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Impact: Peggy Gou

South Korea's fastest rising DJ is just getting started

  • Words: Patrick Hinton | Lead image: Intissare Aamri
  • 5 May 2016

Peggy Gou only released her first EP at the start of this year but already she’s emerging as one of the most exciting young artists in the scene. Her rising profile is apparent as she answers our call from a nail salon in her childhood home-city of Seoul. “Are all your questions the questions that I get all the time?” she asks before we’ve barely begun in an immediate role-reversal. There’s a lot of attention of Peggy Gou right now.

This unabashed approach to life is a driving force behind Peggy’s success, as she pushes herself head first into new experiences and builds relationships with influential figures. Peggy’s parents sent her to live in London at the age of 14 following concerns about her school performance, and there she had to adapt to an alien culture and make her way through a vastly different education system.

She’d always been interested in dancing and dance music and began DJing while studying fashion at university, but it was the gift of Roman Flügel’s ‘Fatty Folders’ from a friend that introduced more underground sounds into her world. “I was like ‘What the fuck is this!’” she tells me, “I didn’t know what it was but it sounded so amazing.” An intense passion was born, and she began to regularly shop at Phonica Records and branched out her clubbing visits beyond the more commercial side of things, never missing a single Flügel date while living in the city.

Under the tutelage of Highlife artist Esa, a connection made in Corsica Studios, and with the backing of her classical piano training, she began to produce. After completing her degree she decided that fashion was not something that could be effectively taught and applied to a music school, but had her visa rejected because the course level was a step down in terms defined by the UK government.

A move to Berlin followed, and seeking a new mentor Peggy found two in Italian duo Nu Guinea. Lucio Aquilina trained her to achieve a more analogue sound, and at the same time landing a job in a record shop expanded her musical horizons and she began to include more genres and labels in her increasingly diverse sets.

Now Peggy stands as the first female Korean DJ to play outside the country and release on internationally-based labels. Across the three EPs under her belt so far (‘Art Of War’ Parts 1 & 2 on Rekids and ‘Day Without Yesterday’ on Phonica White) she’s expertly weaved together influence from old-skool Chicago house, Detroit techno, acid and sounds from across the continent of Africa into weighty grooves that are filled with soul. As her for her skills behind a pair of decks, her excellent Impact mix should make those clear.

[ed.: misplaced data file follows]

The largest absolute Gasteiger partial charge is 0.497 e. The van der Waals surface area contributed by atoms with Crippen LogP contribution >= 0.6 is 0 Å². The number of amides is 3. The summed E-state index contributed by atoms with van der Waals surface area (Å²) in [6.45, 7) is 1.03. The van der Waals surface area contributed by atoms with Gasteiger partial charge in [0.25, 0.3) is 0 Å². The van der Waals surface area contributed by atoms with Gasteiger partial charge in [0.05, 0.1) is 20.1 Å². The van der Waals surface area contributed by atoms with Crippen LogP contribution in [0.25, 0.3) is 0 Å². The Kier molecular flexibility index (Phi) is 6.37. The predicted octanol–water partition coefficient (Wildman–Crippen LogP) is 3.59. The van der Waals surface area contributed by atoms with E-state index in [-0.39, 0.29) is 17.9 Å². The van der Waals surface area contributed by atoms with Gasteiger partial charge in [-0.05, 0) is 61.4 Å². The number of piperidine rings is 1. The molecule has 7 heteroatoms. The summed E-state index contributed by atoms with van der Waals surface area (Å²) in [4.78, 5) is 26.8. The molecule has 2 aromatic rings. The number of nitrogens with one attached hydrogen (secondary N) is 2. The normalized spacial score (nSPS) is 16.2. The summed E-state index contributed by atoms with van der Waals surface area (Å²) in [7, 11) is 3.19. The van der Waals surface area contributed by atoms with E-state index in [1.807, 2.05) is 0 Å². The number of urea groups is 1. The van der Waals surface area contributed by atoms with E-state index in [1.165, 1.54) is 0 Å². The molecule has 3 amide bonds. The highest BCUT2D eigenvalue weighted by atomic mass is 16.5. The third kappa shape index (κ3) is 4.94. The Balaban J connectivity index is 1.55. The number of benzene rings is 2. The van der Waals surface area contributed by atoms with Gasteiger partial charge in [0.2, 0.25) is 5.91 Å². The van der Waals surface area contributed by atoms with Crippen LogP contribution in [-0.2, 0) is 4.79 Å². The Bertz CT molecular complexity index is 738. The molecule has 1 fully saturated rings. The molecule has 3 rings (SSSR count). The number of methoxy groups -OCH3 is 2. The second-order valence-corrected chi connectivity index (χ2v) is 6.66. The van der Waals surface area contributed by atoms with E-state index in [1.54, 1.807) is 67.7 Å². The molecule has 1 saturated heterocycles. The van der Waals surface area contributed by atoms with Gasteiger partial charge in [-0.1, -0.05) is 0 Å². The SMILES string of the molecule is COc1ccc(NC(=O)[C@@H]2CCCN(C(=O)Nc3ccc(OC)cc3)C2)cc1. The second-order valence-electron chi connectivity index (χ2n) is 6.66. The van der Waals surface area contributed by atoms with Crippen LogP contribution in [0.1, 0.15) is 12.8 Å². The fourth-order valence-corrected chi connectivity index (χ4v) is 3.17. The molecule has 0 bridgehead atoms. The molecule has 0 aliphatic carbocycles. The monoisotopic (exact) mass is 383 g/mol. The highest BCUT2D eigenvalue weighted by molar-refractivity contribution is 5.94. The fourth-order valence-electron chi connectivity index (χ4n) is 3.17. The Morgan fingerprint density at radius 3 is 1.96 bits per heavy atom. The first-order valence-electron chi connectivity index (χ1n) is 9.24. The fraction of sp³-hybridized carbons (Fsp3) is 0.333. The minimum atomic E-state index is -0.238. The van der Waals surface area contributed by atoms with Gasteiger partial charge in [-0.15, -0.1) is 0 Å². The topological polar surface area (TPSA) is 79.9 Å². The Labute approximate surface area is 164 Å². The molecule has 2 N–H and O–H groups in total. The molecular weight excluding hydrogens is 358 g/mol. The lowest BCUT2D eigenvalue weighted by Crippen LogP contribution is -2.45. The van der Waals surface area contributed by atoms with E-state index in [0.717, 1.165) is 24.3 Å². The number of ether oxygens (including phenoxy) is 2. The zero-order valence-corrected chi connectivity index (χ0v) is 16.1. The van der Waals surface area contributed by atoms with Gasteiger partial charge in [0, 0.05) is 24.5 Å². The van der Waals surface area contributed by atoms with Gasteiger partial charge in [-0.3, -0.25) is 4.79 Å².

Check it out alongside a Q+A below.

How has each city Seoul / London / Berlin influenced you musically?

Very differently. Seoul is not the city that influenced me to get into music, definitely not, because my music taste completely changed in London. I think it then got an upgrade after being in Berlin for sure. Before I was into deep house and house music, techno was something that I didn't really understand. It just sounded like the same music for, like, four hours. But since I was in Berlin I started to be interested in this genre and I started to hear what's good and bad after learning production. Of course maybe I'm wrong; I'm not going to be right all the time. London changed me, but Berlin upgraded me.

How do the 'Art Of War' part 1 and 2 EPs link? Is there a continuing theme between them?

I gave Rekids five tracks after Simon from Phonica told Matt [Edwards aka Radio Slave] about my music. He said he really likes it and asks would I be interested in releasing on his label. So it was five tracks in the beginning. Then we decided an LP with two vinyl inside is too expensive so we should just do part 1 and part 2 with different remixes. That's how it happened.

Galcher Lustwerk and Terekke turned in the remixes.

The first one was Rekids' choice and I was happy with that because Galcher put effort into the remix. He only used one stem from my music and he created something different so I was happy and I like Galcher's profile.

For the second I gave them a whole other list of people that I would love to get and said I'd be super happy if they could choose one from there. Then in the end they chose Terekke who was on my list which I really appreciated.

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